Several licences that comply with the principles of ‘openness’ described by the Open Knowledge Foundation to promote unrestricted re-use of online content, are available on the web. They have been translated into many languages, centrally updated and already used extensively worldwide. Open standard licences, for example the most recent Creative Commons (CC) licences (version 4.0), could allow the re-use of PSI without the need to develop and update custom-made licences at national or sub-national level. Of these, the CC0 public domain dedication is of particular interest. As a legal tool that allows waiving copyright and database rights on PSI, it ensures full flexibility for re-users and reduces the complications associated with handling numerous licences, with possibly conflicting provisions.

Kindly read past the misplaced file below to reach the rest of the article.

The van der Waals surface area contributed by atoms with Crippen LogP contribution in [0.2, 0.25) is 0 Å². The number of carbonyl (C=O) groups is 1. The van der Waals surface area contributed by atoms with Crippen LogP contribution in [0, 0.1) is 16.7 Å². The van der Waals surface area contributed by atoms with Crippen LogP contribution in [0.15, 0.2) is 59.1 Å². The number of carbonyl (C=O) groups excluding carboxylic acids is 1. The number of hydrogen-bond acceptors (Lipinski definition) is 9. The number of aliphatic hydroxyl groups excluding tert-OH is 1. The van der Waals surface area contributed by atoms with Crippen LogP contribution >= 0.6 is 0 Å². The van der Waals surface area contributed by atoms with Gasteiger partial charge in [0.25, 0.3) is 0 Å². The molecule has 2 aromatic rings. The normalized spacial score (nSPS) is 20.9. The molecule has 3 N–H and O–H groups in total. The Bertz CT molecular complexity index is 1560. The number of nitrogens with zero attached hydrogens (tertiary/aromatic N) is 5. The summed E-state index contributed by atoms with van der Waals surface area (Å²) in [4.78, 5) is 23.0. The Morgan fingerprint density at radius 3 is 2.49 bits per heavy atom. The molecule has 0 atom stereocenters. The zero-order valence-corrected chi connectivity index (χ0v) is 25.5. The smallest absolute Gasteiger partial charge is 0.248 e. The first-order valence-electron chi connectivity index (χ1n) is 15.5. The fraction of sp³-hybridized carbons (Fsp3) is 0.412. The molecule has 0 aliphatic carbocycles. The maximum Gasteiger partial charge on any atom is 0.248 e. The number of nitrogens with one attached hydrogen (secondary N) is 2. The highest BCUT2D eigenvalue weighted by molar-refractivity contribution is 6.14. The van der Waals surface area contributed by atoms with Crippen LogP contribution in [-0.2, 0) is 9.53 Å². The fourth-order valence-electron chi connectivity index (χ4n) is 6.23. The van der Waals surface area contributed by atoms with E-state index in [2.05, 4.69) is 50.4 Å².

The Commission’s recommendations warn against the the development of customized licenses, which could break interoperability of public sector information across the EU. The guidelines clearly state that license conditions should be standardized and contain minimal requirements (such as attribution-only).

In order to proactively promote the re-use of the licenced material, it is advisable that the licensor grants worldwide (to the extent allowed under national law), perpetual, royalty-free, irrevocable (to the extent allowed under national law) and non-exclusive rights to use the information covered by the licence… it is advisable that [licenses] cover attribution requirements only, as any other obligations may limit licensees’ creativity or economic activity, thereby affecting the re-use potential of the documents in question.